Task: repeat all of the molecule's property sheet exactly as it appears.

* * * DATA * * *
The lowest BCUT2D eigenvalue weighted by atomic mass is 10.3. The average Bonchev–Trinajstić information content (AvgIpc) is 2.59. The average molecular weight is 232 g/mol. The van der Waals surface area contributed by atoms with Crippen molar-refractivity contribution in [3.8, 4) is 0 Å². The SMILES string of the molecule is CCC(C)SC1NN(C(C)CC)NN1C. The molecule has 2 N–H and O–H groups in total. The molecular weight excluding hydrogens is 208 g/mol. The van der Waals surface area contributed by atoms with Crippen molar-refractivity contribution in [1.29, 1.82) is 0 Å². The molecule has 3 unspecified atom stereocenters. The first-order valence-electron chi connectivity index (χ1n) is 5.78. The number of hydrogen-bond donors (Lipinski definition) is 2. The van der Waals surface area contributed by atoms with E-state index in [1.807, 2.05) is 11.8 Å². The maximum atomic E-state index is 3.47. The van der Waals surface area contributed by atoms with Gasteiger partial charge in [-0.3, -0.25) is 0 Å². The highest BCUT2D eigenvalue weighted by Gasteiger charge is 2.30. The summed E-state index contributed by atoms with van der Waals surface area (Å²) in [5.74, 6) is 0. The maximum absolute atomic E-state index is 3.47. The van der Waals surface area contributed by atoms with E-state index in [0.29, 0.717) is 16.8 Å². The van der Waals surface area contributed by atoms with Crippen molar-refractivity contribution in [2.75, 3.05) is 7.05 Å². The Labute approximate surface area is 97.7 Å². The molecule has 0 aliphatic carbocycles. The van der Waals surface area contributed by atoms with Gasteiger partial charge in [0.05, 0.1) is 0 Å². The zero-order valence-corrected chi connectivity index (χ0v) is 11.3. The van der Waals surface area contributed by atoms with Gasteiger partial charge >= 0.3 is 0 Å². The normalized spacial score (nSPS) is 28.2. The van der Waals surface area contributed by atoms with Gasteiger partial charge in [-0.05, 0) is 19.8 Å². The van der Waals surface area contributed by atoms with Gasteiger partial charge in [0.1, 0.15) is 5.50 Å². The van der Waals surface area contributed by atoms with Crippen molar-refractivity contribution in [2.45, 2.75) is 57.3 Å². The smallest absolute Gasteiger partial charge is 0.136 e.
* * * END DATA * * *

The lowest BCUT2D eigenvalue weighted by atomic mass is 10.3. The average Bonchev–Trinajstić information content (AvgIpc) is 2.59. The average molecular weight is 232 g/mol. The van der Waals surface area contributed by atoms with Crippen molar-refractivity contribution in [3.8, 4) is 0 Å². The SMILES string of the molecule is CCC(C)SC1NN(C(C)CC)NN1C. The molecule has 2 N–H and O–H groups in total. The molecular weight excluding hydrogens is 208 g/mol. The van der Waals surface area contributed by atoms with Crippen molar-refractivity contribution in [1.29, 1.82) is 0 Å². The molecule has 3 unspecified atom stereocenters. The first-order valence-electron chi connectivity index (χ1n) is 5.78. The number of hydrogen-bond donors (Lipinski definition) is 2. The van der Waals surface area contributed by atoms with E-state index in [1.807, 2.05) is 11.8 Å². The maximum atomic E-state index is 3.47. The van der Waals surface area contributed by atoms with Gasteiger partial charge in [-0.3, -0.25) is 0 Å². The highest BCUT2D eigenvalue weighted by Gasteiger charge is 2.30. The summed E-state index contributed by atoms with van der Waals surface area (Å²) in [5.74, 6) is 0. The maximum absolute atomic E-state index is 3.47. The van der Waals surface area contributed by atoms with E-state index in [0.29, 0.717) is 16.8 Å². The van der Waals surface area contributed by atoms with Crippen molar-refractivity contribution in [2.75, 3.05) is 7.05 Å². The Labute approximate surface area is 97.7 Å². The molecule has 0 aliphatic carbocycles. The van der Waals surface area contributed by atoms with Gasteiger partial charge in [0.05, 0.1) is 0 Å². The zero-order valence-corrected chi connectivity index (χ0v) is 11.3. The van der Waals surface area contributed by atoms with Gasteiger partial charge >= 0.3 is 0 Å². The normalized spacial score (nSPS) is 28.2. The van der Waals surface area contributed by atoms with Gasteiger partial charge in [-0.05, 0) is 19.8 Å². The van der Waals surface area contributed by atoms with Gasteiger partial charge in [0.1, 0.15) is 5.50 Å². The van der Waals surface area contributed by atoms with Crippen molar-refractivity contribution in [2.45, 2.75) is 57.3 Å². The smallest absolute Gasteiger partial charge is 0.136 e.